Look Behind the Scenes of New Documentary ‘Wisconsin Hometown Stories: Stevens Point’
October 19, 2021 Leave a Comment
PBS Wisconsin’s ongoing local history project aims to tell the story of Wisconsin one town at a time. The newest installment in the series, Wisconsin Hometown Stories: Stevens Point, tells the story of a central Wisconsin city shaped by its natural resources and guided by dedication and ingenuity.
It premieres 8 p.m. Monday, Oct. 25 on PBS Wisconsin. The program will also be available for free on-demand streaming online at wisconsinhometownstories.org and on the free PBS App on streaming devices and Smart TVs.
Take a look behind the scenes with producer Holly De Ruyter, who shares some stories about making a Wisconsin Hometown Stories documentary.
When you’re making a history documentary, you need visuals to help tell the story, and collecting archival images for this program was a real challenge for a few reasons. In October 2020, Donna Crane, production manager at PBS Wisconsin, and I had to collect archival images when there were no COVID vaccines available to us yet. So, our time in the archives was limited. I didn’t take many pictures of our process because we were so busy, but the staff was super helpful, and we got what we needed.
Then we had to think of creative ways to document details of a story where there is limited archive saved. A lot of people think, “Why didn’t you tell this story?” and sometimes you have to say, “Well, if the archive isn’t there, we can’t do it.” For example, sometimes there are no photographs of a key person like Michael Koziczkowski, the first Polish settler to come to Stevens Point. There’s a sketch of him and then nothing else. But we talk about him for a section when we needed to have other visuals, and that’s when you get creative and film a grave.
Other times, we had archive available, but it presented different challenges. With the fly-tying story, there was a lot of archive that we needed to show, but couldn’t scan. They were objects, so we needed to film them. The objects were in different locations with different owners, and we wanted to have a consistent background that wouldn’t be distracting and connected with fly fishing. A wood background suggested nature and would be nice and clean and simple. Cailin Short, from our scenic department, made us this portable backdrop. That’s something that people aren’t going to notice, but we put a lot of time and effort into making it happen.
Part of the challenge with interviewing people is making the background look motivated and not random. For example, we interviewed reporter Gene Kemmeter about a lot of early history among these pines because Stevens Point is known as the “City of Wonderful Water,” but it’s also known as the “Gateway to the Pineries.” It also really spoke to the lumber history, so these visual cues remind the viewer of the place we are and what we’re talking about. This location was a campus in Stevens Point where an order of nuns had been living. They were moving out when we were there, but they were very generous, and they let us come on their property to film our interview.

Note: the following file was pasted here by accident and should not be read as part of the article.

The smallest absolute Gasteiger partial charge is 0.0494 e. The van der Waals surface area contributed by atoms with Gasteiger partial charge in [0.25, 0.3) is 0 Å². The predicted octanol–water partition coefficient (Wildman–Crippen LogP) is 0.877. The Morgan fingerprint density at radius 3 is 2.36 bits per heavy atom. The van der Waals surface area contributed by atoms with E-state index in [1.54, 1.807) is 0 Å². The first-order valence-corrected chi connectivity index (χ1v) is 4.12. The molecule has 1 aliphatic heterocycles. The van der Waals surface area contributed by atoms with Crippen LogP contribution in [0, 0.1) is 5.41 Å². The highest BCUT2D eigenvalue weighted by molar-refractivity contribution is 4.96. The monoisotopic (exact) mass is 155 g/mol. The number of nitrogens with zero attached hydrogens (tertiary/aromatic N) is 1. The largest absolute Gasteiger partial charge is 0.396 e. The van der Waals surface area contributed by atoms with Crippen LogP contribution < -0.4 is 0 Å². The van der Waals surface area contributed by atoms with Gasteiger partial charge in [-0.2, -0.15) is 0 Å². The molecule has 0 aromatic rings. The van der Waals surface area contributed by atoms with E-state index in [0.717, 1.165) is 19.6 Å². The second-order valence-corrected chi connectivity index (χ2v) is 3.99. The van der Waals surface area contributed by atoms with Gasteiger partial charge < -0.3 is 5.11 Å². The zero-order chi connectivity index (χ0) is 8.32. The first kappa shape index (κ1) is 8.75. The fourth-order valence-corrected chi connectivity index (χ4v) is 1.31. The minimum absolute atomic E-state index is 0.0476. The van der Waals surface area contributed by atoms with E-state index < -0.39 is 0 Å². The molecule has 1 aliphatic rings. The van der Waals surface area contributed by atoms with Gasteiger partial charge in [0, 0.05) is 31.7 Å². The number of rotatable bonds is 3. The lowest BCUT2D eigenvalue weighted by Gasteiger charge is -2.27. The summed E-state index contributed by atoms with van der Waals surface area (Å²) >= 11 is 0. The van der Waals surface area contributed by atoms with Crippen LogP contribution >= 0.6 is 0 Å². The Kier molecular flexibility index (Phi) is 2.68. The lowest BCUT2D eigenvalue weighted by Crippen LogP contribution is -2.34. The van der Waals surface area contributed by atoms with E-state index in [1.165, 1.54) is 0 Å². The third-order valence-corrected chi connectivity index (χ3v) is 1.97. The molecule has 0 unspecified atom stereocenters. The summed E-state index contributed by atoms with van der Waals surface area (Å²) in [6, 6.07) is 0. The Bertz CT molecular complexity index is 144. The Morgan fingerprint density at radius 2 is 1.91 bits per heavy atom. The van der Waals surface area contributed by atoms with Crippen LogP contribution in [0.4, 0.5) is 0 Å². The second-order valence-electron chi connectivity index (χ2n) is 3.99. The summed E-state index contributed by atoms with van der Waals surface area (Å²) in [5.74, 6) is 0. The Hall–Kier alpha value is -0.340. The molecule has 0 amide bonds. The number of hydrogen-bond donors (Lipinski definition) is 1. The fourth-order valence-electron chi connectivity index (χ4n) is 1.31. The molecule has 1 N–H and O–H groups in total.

We filmed almost every interview outside to use locations that made sense, but also to be safe during the pandemic last summer. For our Justin Isherwood interview, we had to drive through a farm field to get to the location, and we were taking our own personal vehicles. I have a Camry, so I thought, “Oh, my husband’s going to love this. This is not a farm car.”
We had a great location when we interviewed Bill Frost Jenkins, who’s a Carrie Frost descendant. Trace Frost, another Carrie Frost descendant, let us come and film on his property, which is actually Carrie Frost’s old cabin and trout ponds. We were able to take the screen window out and shoot through it to keep our distance during the interview.
Only one shoot got rained out if I remember right. We tried to beat the rain and moved everything earlier in the day. We thought, “Yeah we’re going to get this interview done before the rain comes!” And then the finest little mist came through and wouldn’t stop. So we were hiding under the only shelter in this park to protect the equipment. Everyone thinks that filmmaking is so glamorous, and you’re huddling by bathrooms sometimes.
The Stevens Point water tower is an image throughout the documentary, and Mike Baron, cameraperson and editor at PBS Wisconsin, used a drone to capture aerial footage. We use a white board to give it a solid place to land, but then it also helps Mike when he’s looking at his viewer and he sees this big white dot, so it also makes it easier to navigate.
Craig Cook from Fall Line Outfitters was very helpful and not only fly fished for us on camera, but connected us with the other fly fisher in this shot. I wanted to film some people fly fishing, but one of them I wanted to be a woman because the fly-tying story centers around Carrie Frost and her impact on that industry becoming huge in Stevens Point. Plus, she mostly employed women fly-tiers.
When I would look for stock video or images of someone tying a fly, it was all man’s hands. It’s funny how we have this history of women making these flies, but now it’s mostly men. There’s definitely women out there fly fishing and fly-tying, but the representation is mostly men.
Craig also made sure we had some waders for the camera guys. It was really nice of him because the camera guy was able to get in the water and get some really nice close up shots. The water was a bit cold if I remember; this was in October. We did some drone shots, but those up close shots are key.